When Apple Inc. launched an updated iPhone at its annual gathering of software developers last June, its biggest competitor was the iPhone that Apple had introduced the year before.
That wasn’t the case at this year’s conference, which opened June 8. Now the next version of Apple’s touch-screen phone has to outdo a slew of rival gadgets that emulate or improve on some of the iPhone’s best features.
Much is riding on Apple’s ability to appear well ahead of its competitors. Apple’s shares have jumped 73 percent since March even in the absence of revered CEO Steve Jobs, who is on medical leave largely because of high expectations for the iPhone. Just two years after entering the fray, Apple enjoys a 19.5 percent share of the smart phone market, according to IDC, and investors are betting on a continued run of success.
“Apple, from a practical standpoint, has consistently tried to stay one to two years ahead of the competition on both the hardware and software levels,” said Tim Bajarin, president of Creative Strategies and longtime Apple analyst.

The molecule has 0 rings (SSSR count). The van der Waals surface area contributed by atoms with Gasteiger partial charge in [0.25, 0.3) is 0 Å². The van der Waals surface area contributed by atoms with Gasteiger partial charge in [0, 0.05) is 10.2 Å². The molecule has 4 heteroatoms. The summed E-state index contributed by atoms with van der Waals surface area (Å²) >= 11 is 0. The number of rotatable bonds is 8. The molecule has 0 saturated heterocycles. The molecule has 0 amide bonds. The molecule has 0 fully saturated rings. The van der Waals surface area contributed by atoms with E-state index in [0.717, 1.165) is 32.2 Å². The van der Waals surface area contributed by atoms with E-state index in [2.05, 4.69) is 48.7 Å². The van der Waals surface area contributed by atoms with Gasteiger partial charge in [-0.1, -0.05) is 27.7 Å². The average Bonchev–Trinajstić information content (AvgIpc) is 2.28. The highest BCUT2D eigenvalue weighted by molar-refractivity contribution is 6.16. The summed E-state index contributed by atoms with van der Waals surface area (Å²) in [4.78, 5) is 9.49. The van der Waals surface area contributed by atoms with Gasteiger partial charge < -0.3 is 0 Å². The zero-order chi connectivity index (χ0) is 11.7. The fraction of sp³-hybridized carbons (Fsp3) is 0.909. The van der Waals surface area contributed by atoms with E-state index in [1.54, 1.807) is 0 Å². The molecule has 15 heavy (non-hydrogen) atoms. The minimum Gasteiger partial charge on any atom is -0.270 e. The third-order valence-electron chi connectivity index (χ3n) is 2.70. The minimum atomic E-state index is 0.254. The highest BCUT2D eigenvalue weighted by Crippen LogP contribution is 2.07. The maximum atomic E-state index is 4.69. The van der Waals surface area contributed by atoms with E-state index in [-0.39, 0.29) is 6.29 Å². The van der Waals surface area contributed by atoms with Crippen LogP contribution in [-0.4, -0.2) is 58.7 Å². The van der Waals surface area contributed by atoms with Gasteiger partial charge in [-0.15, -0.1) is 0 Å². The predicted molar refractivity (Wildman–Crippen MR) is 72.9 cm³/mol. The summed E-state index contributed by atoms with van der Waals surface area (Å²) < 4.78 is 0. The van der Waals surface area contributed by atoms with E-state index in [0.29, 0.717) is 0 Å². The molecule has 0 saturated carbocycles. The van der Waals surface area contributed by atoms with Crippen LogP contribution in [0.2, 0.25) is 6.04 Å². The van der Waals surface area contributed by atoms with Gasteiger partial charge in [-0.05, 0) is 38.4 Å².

Apple, in keeping with its usual secrecy, wouldn’t saying what was to be unveiled at its Worldwide Developers Conference in San Francisco.
Usually the event is the company’s stage to demonstrate computer software changes that aren’t widely relevant until programmers use them to build neat new applications.
Last year, though, Apple used the conference to announce the iPhone 3G, and many Apple-watchers expect the Cupertino, Calif.-based company to produce another version this time, and to reveal more about the new iPhone operating software it previewed in March.
Since last year’s developers conference, rival phone makers galvanized by Apple’s challenge have responded with formidable touch-screen devices of their own, including Research In Motion Ltd.’s BlackBerry Storm and T-Mobile USA’s G1, which runs Google Inc.’s Android software. Palm Inc. is coming out with its new Pre and promises to follow with similar devices using its flexible webOS operating system.
For now, RIM is still by far the top seller of feature-packed smart phones, with 55.3 percent share, according to IDC. Palm has 3.9 percent.